Code violators to be discussed in committee

Tony Lange

Repeat violators of city codes may be dealt with differently in the future.

At Wednesday evening’s Kent city council meeting, Tracy Wallach, Ward 6 councilwoman, said echoes of complaint among residents in her ward is an issue that needs to be examined in committee. The motion was unanimously approved.

“Why do people continue to repeat violations? Are the fines not being enforced? Are they not being collected? What’s going on?” Wallach said. “That’s why I put it in the committee—to talk about exactly what we can do.”

Some of the violations are from having too many people living in a house, Wallach said. Others are illegal parking, trash in front yards and noise, she said.

“We need to be able to track these things so we know as council people and residents what’s going on,” she said. “When complaints are filed, is somebody actually coming out to the property, and is somebody giving them a violation and fining them and things like that? That’s what we have to find out.”

Gary Locke, Kent’s community development director, was also at the Wednesday evening meeting. His department’s personnel are in charge of code enforcement.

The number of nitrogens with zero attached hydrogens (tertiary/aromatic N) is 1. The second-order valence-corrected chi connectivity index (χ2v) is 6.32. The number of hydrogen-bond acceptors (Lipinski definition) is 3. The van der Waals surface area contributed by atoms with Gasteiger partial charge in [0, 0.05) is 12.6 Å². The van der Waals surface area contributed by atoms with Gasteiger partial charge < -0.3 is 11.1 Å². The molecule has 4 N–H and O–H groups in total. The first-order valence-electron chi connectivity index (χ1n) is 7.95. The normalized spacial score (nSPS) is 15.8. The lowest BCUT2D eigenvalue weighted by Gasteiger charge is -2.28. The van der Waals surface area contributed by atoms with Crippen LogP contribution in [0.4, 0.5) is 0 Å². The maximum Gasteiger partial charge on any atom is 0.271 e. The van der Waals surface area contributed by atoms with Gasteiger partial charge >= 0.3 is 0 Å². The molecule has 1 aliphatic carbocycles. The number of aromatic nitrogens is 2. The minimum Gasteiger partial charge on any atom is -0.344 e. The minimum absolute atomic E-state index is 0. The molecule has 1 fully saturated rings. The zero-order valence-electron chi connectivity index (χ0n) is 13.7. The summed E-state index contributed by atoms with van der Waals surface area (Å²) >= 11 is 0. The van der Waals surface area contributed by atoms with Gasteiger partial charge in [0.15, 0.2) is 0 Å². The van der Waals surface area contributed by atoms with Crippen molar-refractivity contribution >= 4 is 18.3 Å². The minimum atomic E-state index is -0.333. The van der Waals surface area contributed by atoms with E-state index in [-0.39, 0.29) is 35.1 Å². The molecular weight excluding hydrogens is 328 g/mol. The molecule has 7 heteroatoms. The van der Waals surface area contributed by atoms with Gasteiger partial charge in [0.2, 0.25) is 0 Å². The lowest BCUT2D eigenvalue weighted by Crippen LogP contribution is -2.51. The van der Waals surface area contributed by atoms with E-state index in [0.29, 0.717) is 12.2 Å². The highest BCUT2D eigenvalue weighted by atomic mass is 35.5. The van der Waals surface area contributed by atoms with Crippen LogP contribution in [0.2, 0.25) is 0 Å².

There are properties in town that have the same recurring problems, he said.

“I would like to find out which properties she was talking about so I can go back to my people and say ‘What’s the deal here? What’s going on?’” Locke said. “Since I don’t know what property specifically she’s talking about, I can’t really respond to what the issue is there.”

Locke said his department has a simple database to track violations, but it isn’t as efficient as it could be.

“We didn’t have the money to go out and have somebody do it professionally,” he said. “The database was created internally.”

Civil infractions have the ability to cut back the repeat violations, Locke said. His department just stared using them this year.

Wallach said she doesn’t know if the code inspectors need to do a better job or just need help.

“They might be doing their job and not being backed up,” she said. “That’s why we need to take a look at it. I don’t know what’s going on at this point.”

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